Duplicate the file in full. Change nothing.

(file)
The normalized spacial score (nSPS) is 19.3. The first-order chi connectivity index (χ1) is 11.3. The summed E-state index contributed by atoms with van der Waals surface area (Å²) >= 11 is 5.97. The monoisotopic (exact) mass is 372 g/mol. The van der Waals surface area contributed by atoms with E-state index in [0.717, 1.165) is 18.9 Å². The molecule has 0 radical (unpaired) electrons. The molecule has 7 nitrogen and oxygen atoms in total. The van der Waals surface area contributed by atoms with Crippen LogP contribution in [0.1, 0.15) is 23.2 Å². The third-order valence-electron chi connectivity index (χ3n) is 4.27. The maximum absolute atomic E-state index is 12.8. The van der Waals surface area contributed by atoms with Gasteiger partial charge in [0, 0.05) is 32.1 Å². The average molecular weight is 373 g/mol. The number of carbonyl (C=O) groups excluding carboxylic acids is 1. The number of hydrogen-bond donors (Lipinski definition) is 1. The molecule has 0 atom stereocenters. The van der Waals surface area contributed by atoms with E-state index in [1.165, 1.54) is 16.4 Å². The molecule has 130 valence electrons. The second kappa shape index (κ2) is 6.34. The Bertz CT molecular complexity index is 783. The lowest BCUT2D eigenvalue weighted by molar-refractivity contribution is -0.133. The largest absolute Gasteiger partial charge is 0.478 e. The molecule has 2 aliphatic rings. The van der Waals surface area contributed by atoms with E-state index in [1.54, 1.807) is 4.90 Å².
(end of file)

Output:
The normalized spacial score (nSPS) is 19.3. The first-order chi connectivity index (χ1) is 11.3. The summed E-state index contributed by atoms with van der Waals surface area (Å²) >= 11 is 5.97. The monoisotopic (exact) mass is 372 g/mol. The van der Waals surface area contributed by atoms with E-state index in [0.717, 1.165) is 18.9 Å². The molecule has 0 radical (unpaired) electrons. The molecule has 7 nitrogen and oxygen atoms in total. The van der Waals surface area contributed by atoms with Crippen LogP contribution in [0.1, 0.15) is 23.2 Å². The third-order valence-electron chi connectivity index (χ3n) is 4.27. The maximum absolute atomic E-state index is 12.8. The van der Waals surface area contributed by atoms with Gasteiger partial charge in [0, 0.05) is 32.1 Å². The average molecular weight is 373 g/mol. The number of carbonyl (C=O) groups excluding carboxylic acids is 1. The number of hydrogen-bond donors (Lipinski definition) is 1. The molecule has 0 atom stereocenters. The van der Waals surface area contributed by atoms with E-state index in [1.165, 1.54) is 16.4 Å². The molecule has 130 valence electrons. The second kappa shape index (κ2) is 6.34. The Bertz CT molecular complexity index is 783. The lowest BCUT2D eigenvalue weighted by molar-refractivity contribution is -0.133. The largest absolute Gasteiger partial charge is 0.478 e. The molecule has 2 aliphatic rings. The van der Waals surface area contributed by atoms with E-state index in [1.54, 1.807) is 4.90 Å².